THQ Nordic has been making a habit of reviving old franchises recently. With the announcement of Darksiders 3 in May, the release of older games in the THQ library like de Blob to Steam, and now picking up the Kickstarted revival of Aquanox, the company seems to have an interest in the past. I got a chance to get a look at Aquanox: Deep Descent at E3, and while I’m not usually one for vehicular combat games, Aquanox seems potentially promising.
Aquanox: Deep Descent has no ties to the original series, but its general premise and core principles remain. Aquanox is set in a world where humanity is forced to live underwater due to the declining state of the surface (thanks, climate change). Conflict over limited resources is constant, and is only getting worse as a mysterious force has begun to consume said resources further. The game takes place before the old games, looking to delve into how the human race ended up in its current predicament.
The story follows four protagonists, each with their own strengths. The developers didn’t elaborate on those particular strengths, but they did say that certain characters are necessary per specific story missions, so it sounds like you’ll be able to swap between them. Otherwise you can play through the story mode cooperatively with up to three other players.
The demo I was shown (and got to play) focused more on the multiplayer, however, to give a better sense of how its brand of vehicular combat works. You have three different classes of submarine to choose from: Scout, combat, and siege. Each has its own strengths and weaknesses. For instance, the scout class is fast and evasive, but its close range weapons and weaker armor put you at greater risk. Whereas the strength class is strong and can attack from a distance, but at the cost of mobility.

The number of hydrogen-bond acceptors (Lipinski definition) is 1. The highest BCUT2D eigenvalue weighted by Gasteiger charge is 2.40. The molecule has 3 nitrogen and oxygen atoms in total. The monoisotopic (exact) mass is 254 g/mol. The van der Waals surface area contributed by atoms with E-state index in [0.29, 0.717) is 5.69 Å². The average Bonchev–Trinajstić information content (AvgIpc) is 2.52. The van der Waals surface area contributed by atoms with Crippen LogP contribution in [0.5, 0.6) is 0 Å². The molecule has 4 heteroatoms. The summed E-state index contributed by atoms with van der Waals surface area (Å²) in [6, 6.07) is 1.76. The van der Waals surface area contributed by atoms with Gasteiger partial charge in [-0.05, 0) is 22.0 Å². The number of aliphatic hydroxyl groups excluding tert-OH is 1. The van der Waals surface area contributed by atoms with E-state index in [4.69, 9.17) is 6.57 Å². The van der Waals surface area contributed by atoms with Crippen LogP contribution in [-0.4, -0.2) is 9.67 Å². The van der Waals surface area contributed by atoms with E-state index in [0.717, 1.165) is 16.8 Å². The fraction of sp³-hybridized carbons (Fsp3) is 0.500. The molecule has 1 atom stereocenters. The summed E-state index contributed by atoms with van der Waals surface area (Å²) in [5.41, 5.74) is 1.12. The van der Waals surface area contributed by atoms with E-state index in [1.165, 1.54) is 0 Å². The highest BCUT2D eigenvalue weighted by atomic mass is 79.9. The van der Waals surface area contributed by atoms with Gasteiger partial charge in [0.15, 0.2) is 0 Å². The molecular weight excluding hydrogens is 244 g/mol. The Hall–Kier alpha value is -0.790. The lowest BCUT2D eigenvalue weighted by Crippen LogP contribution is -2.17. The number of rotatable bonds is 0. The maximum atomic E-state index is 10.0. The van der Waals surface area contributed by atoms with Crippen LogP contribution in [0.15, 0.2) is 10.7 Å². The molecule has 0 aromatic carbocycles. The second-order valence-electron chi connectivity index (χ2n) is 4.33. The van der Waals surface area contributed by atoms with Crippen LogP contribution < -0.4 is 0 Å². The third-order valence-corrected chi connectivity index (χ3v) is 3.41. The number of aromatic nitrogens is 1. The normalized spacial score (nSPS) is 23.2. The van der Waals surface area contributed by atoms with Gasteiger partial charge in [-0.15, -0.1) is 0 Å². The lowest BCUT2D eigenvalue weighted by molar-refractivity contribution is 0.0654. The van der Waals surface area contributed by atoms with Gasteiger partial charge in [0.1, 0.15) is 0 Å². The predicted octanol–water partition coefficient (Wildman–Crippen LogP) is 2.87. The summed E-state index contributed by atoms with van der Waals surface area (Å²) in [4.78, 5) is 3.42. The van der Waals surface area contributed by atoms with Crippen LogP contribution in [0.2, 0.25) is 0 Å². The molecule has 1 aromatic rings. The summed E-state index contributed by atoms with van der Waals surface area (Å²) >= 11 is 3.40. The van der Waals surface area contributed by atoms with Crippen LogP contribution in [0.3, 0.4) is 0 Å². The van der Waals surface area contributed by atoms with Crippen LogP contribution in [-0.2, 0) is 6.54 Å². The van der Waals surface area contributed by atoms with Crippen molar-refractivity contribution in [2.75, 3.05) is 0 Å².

I got a chance to give both a spin during a game of deathmatch. As nice as the combat ship’s ranged capabilities are – homing missiles and a sniper rifle-like gun – I ended up favoring the scout for its speed. Matches support up to four players, which feels like the right amount given the size of the maps and the pace of the game. I only played against bots, but they provided a good challenge, with both myself and them making use of the winding geography to our advantage.
Despite that the game leans on the simulation side of things, it felt easy to get the hang of. The menus where I chose what submarine to use had a long list of stats that I’m sure will become important in the single-player portion of Aquanox, but I hope it won’t be too impenetrable as to be inaccessible for folks like myself.
Aquanox: Deep Descent will be out later this year on PC, PlayStation 4, and Xbox One.